milkrate, thank you for showing me something new. that nose-y housewife's predicament is now mine.

loquax, thank you for explaining it in plain English, and prodding me a bit more towards redeeming it immediately. I want money. I want it now.
posted by incomple at 9:24 PM on April 11, 2006

Sorry, it wasn't clear what you were referring to.

Because these are interest-bearing instruments, they have tax consequences. The 13.25% is used to calculate this. Thinking dimly back to mom's old tax returns, I believe that in 1985 the amortization used to calculate this capital-gains tax liability took place over 29 3/4 years, for some arcane and unknown reason.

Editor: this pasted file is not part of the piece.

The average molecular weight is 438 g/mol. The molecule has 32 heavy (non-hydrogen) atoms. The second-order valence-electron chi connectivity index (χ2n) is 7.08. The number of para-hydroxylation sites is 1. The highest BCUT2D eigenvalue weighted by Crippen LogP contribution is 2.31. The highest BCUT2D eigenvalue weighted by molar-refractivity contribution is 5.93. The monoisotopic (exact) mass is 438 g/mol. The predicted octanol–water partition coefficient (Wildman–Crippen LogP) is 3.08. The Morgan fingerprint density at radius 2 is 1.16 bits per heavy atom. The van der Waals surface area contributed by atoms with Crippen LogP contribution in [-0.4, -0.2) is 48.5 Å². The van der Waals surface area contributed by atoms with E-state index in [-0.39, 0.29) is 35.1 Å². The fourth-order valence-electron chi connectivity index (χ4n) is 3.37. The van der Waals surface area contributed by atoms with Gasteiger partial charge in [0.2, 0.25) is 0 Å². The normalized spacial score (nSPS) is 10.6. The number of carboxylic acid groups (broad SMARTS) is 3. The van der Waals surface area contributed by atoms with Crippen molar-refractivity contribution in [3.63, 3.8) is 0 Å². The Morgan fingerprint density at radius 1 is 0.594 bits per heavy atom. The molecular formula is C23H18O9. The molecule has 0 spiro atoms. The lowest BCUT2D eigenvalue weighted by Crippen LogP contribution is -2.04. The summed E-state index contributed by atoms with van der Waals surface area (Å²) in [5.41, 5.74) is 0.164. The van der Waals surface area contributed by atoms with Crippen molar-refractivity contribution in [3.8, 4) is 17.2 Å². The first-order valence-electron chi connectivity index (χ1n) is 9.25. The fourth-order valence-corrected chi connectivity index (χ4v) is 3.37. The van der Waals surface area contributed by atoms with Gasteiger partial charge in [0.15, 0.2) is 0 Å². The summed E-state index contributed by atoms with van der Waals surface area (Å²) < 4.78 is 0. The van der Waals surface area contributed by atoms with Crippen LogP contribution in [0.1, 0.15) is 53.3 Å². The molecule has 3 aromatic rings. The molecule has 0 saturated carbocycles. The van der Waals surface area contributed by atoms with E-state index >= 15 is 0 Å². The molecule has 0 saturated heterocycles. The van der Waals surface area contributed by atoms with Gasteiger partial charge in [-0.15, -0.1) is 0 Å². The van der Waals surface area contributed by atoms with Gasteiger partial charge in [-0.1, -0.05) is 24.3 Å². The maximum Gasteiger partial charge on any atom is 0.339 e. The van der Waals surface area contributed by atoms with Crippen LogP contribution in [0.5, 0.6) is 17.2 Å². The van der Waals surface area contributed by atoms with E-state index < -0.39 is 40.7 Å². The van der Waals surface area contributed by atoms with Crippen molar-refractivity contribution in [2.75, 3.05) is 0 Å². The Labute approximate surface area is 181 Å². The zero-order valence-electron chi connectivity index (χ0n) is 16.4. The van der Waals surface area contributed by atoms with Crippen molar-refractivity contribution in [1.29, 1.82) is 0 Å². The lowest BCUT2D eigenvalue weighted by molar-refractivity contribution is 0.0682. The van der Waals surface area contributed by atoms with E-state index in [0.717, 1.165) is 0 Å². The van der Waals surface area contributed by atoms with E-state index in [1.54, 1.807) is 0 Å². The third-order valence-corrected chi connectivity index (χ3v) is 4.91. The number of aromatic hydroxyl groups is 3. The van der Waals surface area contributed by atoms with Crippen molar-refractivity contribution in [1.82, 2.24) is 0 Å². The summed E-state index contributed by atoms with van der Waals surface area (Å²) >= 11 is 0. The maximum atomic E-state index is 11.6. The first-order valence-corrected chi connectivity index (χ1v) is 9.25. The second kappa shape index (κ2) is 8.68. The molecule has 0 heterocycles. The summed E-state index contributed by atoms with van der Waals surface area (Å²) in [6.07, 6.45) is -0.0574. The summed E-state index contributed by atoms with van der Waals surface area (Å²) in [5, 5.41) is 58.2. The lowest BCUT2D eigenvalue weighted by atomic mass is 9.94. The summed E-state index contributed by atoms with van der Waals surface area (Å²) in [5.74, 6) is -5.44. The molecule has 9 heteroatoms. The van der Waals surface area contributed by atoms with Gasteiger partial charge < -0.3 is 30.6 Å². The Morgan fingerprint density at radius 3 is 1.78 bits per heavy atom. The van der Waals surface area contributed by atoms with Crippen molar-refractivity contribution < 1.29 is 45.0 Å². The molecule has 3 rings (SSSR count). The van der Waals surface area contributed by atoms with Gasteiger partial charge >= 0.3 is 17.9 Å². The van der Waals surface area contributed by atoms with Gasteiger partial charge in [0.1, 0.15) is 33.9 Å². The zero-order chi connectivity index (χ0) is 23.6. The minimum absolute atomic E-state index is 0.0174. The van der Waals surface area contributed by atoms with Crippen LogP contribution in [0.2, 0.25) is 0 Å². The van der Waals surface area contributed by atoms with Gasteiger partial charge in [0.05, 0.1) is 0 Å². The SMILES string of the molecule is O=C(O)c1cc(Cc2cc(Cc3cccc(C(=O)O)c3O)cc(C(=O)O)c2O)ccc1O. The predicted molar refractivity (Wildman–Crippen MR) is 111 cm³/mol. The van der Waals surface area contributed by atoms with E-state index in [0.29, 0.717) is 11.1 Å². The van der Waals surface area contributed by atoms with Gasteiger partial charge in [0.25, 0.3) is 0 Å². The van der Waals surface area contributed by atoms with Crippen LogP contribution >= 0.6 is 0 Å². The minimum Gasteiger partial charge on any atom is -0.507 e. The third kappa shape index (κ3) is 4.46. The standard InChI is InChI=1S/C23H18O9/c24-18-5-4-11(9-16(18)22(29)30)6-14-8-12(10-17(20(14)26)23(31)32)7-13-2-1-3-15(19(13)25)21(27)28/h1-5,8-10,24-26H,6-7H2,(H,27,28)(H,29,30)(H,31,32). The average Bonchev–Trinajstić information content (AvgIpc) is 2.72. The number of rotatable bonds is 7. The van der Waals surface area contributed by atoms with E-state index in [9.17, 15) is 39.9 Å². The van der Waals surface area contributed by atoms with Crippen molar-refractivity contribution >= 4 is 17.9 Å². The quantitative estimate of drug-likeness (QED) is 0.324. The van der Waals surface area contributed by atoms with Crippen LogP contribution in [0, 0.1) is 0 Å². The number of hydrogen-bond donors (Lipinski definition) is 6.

Since yours is matured, there are no more tax issues, and it's not getting any more valuable. Go redeem it for its face value.
posted by ikkyu2 at 9:27 PM on April 11, 2006

Er, I mean, there are no more tax issues involved in holding it anymore. It will of course be reported by the redeeming instutition on a 1099; and because it's in your name, not Grandma's, it'll be taxable income, not inheritance.
posted by ikkyu2 at 9:29 PM on April 11, 2006

Response by poster: What you say??

The first paragraph, again, is Greek (Amortization? Capital-gains tax liability? Arcane?) but the second is exactly what I wanted to hear--An endorsement of my immature desire to redeem this mother immediately.

Though I'm willing and eager to listen to any contrary opinions, thank you ikkyu2.
posted by incomple at 9:31 PM on April 11, 2006